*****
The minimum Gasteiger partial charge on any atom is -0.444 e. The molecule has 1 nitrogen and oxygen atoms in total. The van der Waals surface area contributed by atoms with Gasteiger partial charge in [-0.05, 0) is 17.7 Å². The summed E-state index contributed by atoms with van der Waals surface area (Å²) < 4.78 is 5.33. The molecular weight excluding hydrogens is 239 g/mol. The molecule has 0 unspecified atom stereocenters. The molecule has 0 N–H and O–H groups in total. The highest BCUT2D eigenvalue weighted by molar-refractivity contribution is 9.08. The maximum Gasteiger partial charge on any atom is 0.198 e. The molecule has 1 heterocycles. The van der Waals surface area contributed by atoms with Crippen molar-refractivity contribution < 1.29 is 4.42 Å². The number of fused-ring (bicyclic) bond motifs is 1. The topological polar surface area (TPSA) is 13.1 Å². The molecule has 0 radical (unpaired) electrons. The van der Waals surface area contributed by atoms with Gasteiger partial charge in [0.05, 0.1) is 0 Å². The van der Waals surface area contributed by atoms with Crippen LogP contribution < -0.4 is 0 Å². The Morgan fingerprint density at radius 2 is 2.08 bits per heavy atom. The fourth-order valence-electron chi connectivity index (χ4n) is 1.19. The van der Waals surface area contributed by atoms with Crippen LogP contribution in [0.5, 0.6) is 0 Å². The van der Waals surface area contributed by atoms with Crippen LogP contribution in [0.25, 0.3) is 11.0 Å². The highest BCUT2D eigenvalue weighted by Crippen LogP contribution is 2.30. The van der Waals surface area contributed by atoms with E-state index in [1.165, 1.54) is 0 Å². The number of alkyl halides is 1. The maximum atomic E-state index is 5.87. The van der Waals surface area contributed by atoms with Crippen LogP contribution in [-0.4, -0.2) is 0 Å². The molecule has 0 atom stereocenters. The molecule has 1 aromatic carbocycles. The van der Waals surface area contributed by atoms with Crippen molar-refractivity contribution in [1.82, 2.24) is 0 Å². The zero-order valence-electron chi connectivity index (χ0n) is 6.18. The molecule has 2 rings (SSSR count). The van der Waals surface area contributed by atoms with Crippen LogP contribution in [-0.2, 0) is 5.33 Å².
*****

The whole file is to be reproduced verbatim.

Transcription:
The minimum Gasteiger partial charge on any atom is -0.444 e. The molecule has 1 nitrogen and oxygen atoms in total. The van der Waals surface area contributed by atoms with Gasteiger partial charge in [-0.05, 0) is 17.7 Å². The summed E-state index contributed by atoms with van der Waals surface area (Å²) < 4.78 is 5.33. The molecular weight excluding hydrogens is 239 g/mol. The molecule has 0 unspecified atom stereocenters. The molecule has 0 N–H and O–H groups in total. The highest BCUT2D eigenvalue weighted by molar-refractivity contribution is 9.08. The maximum Gasteiger partial charge on any atom is 0.198 e. The molecule has 1 heterocycles. The van der Waals surface area contributed by atoms with Crippen molar-refractivity contribution < 1.29 is 4.42 Å². The number of fused-ring (bicyclic) bond motifs is 1. The topological polar surface area (TPSA) is 13.1 Å². The molecule has 0 radical (unpaired) electrons. The van der Waals surface area contributed by atoms with Gasteiger partial charge in [0.05, 0.1) is 0 Å². The van der Waals surface area contributed by atoms with Crippen LogP contribution < -0.4 is 0 Å². The Morgan fingerprint density at radius 2 is 2.08 bits per heavy atom. The fourth-order valence-electron chi connectivity index (χ4n) is 1.19. The van der Waals surface area contributed by atoms with Crippen LogP contribution in [0.5, 0.6) is 0 Å². The van der Waals surface area contributed by atoms with Crippen LogP contribution in [0.25, 0.3) is 11.0 Å². The highest BCUT2D eigenvalue weighted by Crippen LogP contribution is 2.30. The van der Waals surface area contributed by atoms with E-state index in [1.165, 1.54) is 0 Å². The number of alkyl halides is 1. The maximum atomic E-state index is 5.87. The van der Waals surface area contributed by atoms with Crippen LogP contribution in [-0.4, -0.2) is 0 Å². The molecule has 0 atom stereocenters. The molecule has 1 aromatic carbocycles. The van der Waals surface area contributed by atoms with Crippen molar-refractivity contribution in [1.82, 2.24) is 0 Å². The zero-order valence-electron chi connectivity index (χ0n) is 6.18. The molecule has 2 rings (SSSR count). The van der Waals surface area contributed by atoms with Crippen LogP contribution in [-0.2, 0) is 5.33 Å².